What is this item?
A pair of thick, old, well-worn socks.
Who did they belong to?
It is thought that they may have belonged to Alfred John Monson who was charged with the murder of Cecil Hambrough in 1893.
Why were these socks kept?
The socks were possibly used as evidence in a murder trial. A letter, written by W.H. Parsons in 1900, claims they are the very pair worn by Monson “that fateful day” although we only have his word that the socks are the ones that were used.
What is the story behind these socks?
In 1893, 20 year old aristocrat Windsor Dudley Cecil Hambrough was killed whilst out shooting rabbits with his 34 year old tutor, Alfred John Monson and another man, Edward Scott, on the Ardlamont estate in Scotland. Scott disappeared without trace and Monson claimed that Hambrough had accidentally shot himself whilst climbing over a fence or wall. However, suspicious happenings in the days before Hambrough’s death (including Hambrough taking out two life insurance policies in the name of Mrs Monson and nearly drowning whilst out on a fishing trip with his tutor) soon led to Monson being arrested and charged with Hambrough’s murder. The murder trial began in Edinburgh on 12th December 1893 and Monson pleaded ‘not guilty’. After hearing from 100 witnesses, a verdict of ‘not proven’ was declared and Monson walked free, but the public thought that Monson was guilty.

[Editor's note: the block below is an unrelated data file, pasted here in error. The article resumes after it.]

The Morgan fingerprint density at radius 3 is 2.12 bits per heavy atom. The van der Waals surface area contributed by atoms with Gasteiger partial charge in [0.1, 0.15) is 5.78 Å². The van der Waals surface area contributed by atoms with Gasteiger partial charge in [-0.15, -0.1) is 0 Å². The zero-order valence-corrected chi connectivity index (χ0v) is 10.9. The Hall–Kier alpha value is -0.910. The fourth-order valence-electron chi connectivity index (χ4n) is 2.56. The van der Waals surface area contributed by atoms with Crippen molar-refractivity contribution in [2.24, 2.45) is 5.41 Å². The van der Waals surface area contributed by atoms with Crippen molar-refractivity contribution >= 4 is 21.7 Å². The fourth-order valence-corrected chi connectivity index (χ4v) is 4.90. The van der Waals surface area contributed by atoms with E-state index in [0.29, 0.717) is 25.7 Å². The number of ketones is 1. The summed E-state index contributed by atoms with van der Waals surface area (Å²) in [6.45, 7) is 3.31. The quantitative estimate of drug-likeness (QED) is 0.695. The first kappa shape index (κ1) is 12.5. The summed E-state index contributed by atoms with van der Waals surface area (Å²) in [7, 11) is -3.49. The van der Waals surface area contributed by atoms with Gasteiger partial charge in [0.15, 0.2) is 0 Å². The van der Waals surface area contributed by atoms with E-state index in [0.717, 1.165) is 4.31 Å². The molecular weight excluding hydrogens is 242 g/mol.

Find out more
Click here to find out more about the story linked to these socks.
Help Steve the student graduate from University by correctly answering these multiple choice questions about the story behind the socks!
A short audio clip by a local student about the murderer’s socks.
More about the Murderer’s Socks…
If you liked the story behind the socks, you may also like The Mystery of Margetts.
John Margetts, a surgeon’s apprentice from North Shields went missing in 1827 after being sent with some medicine for John Gaunt’s wife. Posters from the time accused John Gaunt of being involved.
Among the different theories was that Margetts had left the country to enter the service of the East India Company. A more sinister theory was that he was the victim of murderers Burke and Hare who were hanged in 1829 for murdering 16 people in Edinburgh and selling their corpses to DR Robert Knox to be dissected in his anatomy lectures.